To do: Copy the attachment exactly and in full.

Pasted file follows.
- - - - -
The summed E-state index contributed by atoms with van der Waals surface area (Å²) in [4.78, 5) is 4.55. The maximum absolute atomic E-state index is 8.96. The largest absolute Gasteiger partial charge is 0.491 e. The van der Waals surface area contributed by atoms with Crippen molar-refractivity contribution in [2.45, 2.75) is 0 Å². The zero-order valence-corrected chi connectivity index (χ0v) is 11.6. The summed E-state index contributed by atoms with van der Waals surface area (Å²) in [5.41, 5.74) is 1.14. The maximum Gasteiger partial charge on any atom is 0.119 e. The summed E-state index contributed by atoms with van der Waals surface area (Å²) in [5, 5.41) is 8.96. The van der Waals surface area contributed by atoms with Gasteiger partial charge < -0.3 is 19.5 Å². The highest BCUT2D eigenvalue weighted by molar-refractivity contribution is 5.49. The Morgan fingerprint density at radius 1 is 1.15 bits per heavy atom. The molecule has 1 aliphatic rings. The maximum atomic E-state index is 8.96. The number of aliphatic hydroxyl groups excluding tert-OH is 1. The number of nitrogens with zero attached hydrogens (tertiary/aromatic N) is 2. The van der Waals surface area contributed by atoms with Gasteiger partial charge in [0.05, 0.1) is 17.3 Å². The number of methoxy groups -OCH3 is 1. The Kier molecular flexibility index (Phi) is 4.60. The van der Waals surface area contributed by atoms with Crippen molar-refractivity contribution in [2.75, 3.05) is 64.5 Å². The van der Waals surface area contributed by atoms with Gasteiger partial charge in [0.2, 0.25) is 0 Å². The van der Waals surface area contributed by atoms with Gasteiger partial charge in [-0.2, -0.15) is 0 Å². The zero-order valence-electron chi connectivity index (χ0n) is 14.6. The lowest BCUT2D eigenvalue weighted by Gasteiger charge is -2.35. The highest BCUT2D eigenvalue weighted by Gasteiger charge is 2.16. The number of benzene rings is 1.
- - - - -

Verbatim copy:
The summed E-state index contributed by atoms with van der Waals surface area (Å²) in [4.78, 5) is 4.55. The maximum absolute atomic E-state index is 8.96. The largest absolute Gasteiger partial charge is 0.491 e. The van der Waals surface area contributed by atoms with Crippen molar-refractivity contribution in [2.45, 2.75) is 0 Å². The zero-order valence-corrected chi connectivity index (χ0v) is 11.6. The summed E-state index contributed by atoms with van der Waals surface area (Å²) in [5.41, 5.74) is 1.14. The maximum Gasteiger partial charge on any atom is 0.119 e. The summed E-state index contributed by atoms with van der Waals surface area (Å²) in [5, 5.41) is 8.96. The van der Waals surface area contributed by atoms with Gasteiger partial charge < -0.3 is 19.5 Å². The highest BCUT2D eigenvalue weighted by molar-refractivity contribution is 5.49. The Morgan fingerprint density at radius 1 is 1.15 bits per heavy atom. The molecule has 1 aliphatic rings. The maximum atomic E-state index is 8.96. The number of aliphatic hydroxyl groups excluding tert-OH is 1. The number of nitrogens with zero attached hydrogens (tertiary/aromatic N) is 2. The van der Waals surface area contributed by atoms with Gasteiger partial charge in [0.05, 0.1) is 17.3 Å². The number of methoxy groups -OCH3 is 1. The Kier molecular flexibility index (Phi) is 4.60. The van der Waals surface area contributed by atoms with Crippen molar-refractivity contribution in [2.75, 3.05) is 64.5 Å². The van der Waals surface area contributed by atoms with Gasteiger partial charge in [0.2, 0.25) is 0 Å². The van der Waals surface area contributed by atoms with Gasteiger partial charge in [-0.2, -0.15) is 0 Å². The zero-order valence-electron chi connectivity index (χ0n) is 14.6. The lowest BCUT2D eigenvalue weighted by Gasteiger charge is -2.35. The highest BCUT2D eigenvalue weighted by Gasteiger charge is 2.16. The number of benzene rings is 1.